Uganda and the African Development Bank last week signed a $229.5 million financing agreement for phase one of the Kampala-Jinja Expressway, a project expected to cut travel time between the two cities and boost trade along the northern corridor which links the country with its neighbours.
The money will finance expressway civil works whose contractor procurement is currently ongoing, for the 95km project whose total cost is $1.48 billion, to be executed under a Public Private Partnership (PPP) arrangement, Uganda National Roads Authority (UNRA) says.
A private concessionaire will be procured, for period of 30 years, including an eight-year construction period on a design-build-finance-operate-transfer basis under the Availability Payment PPP model, the UNRA said.
Finance Minister Matia Kasaija, who signed on behalf of the Uganda government, said the expressway will improve traffic flow and reduce travel time from more than three hours to under one hour between Jinja and Kampala -- the country's two main economic hubs.
The project comprises the Kampala-Jinja mainline expressway and the Kampala Southern Urban Bypass (KSB), with financing from AfDB to be used for works on the 18km KSB and the 35km stretch of the main expressway from Kampala to Namagunga, east of the city.
Thereafter, section two of the expressway is a rural motorway covering 42km from Namagunga to Jinja, whose financing and implementation of works hinges on when the French Development Agency (AFD) approves and disburses €90 million ($105 million).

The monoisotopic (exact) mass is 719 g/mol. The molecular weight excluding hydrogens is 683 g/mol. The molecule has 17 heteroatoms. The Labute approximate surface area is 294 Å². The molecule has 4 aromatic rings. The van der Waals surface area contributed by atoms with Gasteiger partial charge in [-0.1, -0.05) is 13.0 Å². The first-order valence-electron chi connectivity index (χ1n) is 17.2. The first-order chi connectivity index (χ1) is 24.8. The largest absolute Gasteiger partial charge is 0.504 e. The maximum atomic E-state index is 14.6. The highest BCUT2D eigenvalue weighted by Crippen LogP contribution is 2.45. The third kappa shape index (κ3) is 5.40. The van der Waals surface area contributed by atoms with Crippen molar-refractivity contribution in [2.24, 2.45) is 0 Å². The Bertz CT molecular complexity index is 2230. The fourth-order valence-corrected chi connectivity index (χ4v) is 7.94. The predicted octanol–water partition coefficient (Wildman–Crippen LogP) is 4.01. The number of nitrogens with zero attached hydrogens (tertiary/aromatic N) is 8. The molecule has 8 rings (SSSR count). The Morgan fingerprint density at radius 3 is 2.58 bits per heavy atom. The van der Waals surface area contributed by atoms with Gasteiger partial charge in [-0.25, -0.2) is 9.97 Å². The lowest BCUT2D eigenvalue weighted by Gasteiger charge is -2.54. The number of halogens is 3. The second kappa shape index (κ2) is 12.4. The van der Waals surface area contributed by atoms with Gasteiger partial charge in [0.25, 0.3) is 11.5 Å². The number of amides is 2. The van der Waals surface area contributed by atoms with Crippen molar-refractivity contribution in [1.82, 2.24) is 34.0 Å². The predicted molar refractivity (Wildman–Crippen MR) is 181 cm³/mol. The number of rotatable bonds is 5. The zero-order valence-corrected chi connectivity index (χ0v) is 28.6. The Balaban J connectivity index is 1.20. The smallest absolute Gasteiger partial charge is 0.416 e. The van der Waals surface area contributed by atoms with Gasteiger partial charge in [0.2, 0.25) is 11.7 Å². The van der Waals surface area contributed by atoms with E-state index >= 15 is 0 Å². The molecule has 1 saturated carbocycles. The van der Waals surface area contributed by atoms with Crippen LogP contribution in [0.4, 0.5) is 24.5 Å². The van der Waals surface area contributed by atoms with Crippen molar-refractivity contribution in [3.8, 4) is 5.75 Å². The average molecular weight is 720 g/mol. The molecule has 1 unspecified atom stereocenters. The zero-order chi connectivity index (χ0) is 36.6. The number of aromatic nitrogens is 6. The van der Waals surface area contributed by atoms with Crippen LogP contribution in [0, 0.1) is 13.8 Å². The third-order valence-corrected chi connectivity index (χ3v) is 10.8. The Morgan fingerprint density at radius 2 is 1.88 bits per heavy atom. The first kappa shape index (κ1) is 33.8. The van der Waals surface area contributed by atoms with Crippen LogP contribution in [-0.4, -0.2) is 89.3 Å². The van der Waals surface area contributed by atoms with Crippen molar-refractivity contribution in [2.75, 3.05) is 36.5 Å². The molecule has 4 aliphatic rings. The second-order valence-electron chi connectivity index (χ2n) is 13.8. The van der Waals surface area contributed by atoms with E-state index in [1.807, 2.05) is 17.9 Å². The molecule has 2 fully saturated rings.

In March last year, junior minister for finance David Bahati tabled before Parliament two proposals seeking its authorisation to borrow $229.47 million from AfDB and €90 million ($107 million) from AFD to finance construction of Kampala-Jinja expressway.
Both loans have a grace period of eight years and maturity period of 25 years, Mr Bahati's proposals to Parliament indicated.
But the proposals were meant to formalise the borrowing as the AfDB board had in October 2018 already approved the $229.47 million loan for the Kampala-Jinja expressway project, to be co-financed with the AFD, in support of Uganda's Vision 2040, which prioritises road infrastructure development.
Financing is expected to pave the way for the private concessionaire to provide the remaining $800 million.
"The Public-Private Partnership model will bring in private sector participation and financing of a key infrastructure in Uganda and will yield a significant economic return for the country with an estimated net revenue of $2.1 billion over the 30-year concession period," said AfDB Country Manager for Uganda Augustine Kpehe Ngafuan.
The financing agreement stipulates that at least 30 per cent of subcontracting in the project will be awarded to local companies, create at least 1,500 direct jobs during the construction phase and 250 jobs during the operational phase, Mr Ngafuan said.
, adding that as critical for the economic development of Uganda, designed to a standard in line with the government objectives and consistent with the country's expressway network.
The expressway, whose preparation started in 2010 with a feasibility study, and in in 2014, the International Finance Corporation was appointed transaction advisor for the PPP feasibility studies and preparation of the bidding process.
When completed, it will form a network that will enable quick mobility of vehicles within and around Kampala and surrounding areas.